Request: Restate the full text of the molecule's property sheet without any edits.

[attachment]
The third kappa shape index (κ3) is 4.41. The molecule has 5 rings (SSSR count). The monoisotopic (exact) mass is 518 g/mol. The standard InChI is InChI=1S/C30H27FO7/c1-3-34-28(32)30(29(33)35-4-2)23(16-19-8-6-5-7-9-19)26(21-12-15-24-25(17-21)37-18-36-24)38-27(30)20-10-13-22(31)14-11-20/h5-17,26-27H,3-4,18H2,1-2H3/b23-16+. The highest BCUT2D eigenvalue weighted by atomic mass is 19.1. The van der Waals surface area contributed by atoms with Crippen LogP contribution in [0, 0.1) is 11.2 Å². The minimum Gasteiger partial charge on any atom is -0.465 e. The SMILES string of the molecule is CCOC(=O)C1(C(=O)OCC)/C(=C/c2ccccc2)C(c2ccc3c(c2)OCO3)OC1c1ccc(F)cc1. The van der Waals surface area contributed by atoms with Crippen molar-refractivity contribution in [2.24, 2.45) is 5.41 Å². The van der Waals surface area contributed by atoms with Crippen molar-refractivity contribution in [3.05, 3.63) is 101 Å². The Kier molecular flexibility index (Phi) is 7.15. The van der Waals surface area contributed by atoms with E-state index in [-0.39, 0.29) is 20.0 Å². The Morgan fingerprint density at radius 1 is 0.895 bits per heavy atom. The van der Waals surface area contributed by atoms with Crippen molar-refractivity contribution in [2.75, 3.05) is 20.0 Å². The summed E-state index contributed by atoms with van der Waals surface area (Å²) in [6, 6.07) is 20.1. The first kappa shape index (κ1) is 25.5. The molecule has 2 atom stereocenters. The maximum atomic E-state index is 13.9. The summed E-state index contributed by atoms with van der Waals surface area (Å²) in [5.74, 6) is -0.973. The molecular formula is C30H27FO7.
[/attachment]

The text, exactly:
The third kappa shape index (κ3) is 4.41. The molecule has 5 rings (SSSR count). The monoisotopic (exact) mass is 518 g/mol. The standard InChI is InChI=1S/C30H27FO7/c1-3-34-28(32)30(29(33)35-4-2)23(16-19-8-6-5-7-9-19)26(21-12-15-24-25(17-21)37-18-36-24)38-27(30)20-10-13-22(31)14-11-20/h5-17,26-27H,3-4,18H2,1-2H3/b23-16+. The highest BCUT2D eigenvalue weighted by atomic mass is 19.1. The van der Waals surface area contributed by atoms with Crippen LogP contribution in [0, 0.1) is 11.2 Å². The minimum Gasteiger partial charge on any atom is -0.465 e. The SMILES string of the molecule is CCOC(=O)C1(C(=O)OCC)/C(=C/c2ccccc2)C(c2ccc3c(c2)OCO3)OC1c1ccc(F)cc1. The van der Waals surface area contributed by atoms with Crippen molar-refractivity contribution in [2.24, 2.45) is 5.41 Å². The van der Waals surface area contributed by atoms with Crippen molar-refractivity contribution in [3.05, 3.63) is 101 Å². The Kier molecular flexibility index (Phi) is 7.15. The van der Waals surface area contributed by atoms with E-state index in [-0.39, 0.29) is 20.0 Å². The Morgan fingerprint density at radius 1 is 0.895 bits per heavy atom. The van der Waals surface area contributed by atoms with Crippen molar-refractivity contribution in [2.75, 3.05) is 20.0 Å². The summed E-state index contributed by atoms with van der Waals surface area (Å²) in [6, 6.07) is 20.1. The first kappa shape index (κ1) is 25.5. The molecule has 2 atom stereocenters. The maximum atomic E-state index is 13.9. The summed E-state index contributed by atoms with van der Waals surface area (Å²) in [5.74, 6) is -0.973. The molecular formula is C30H27FO7.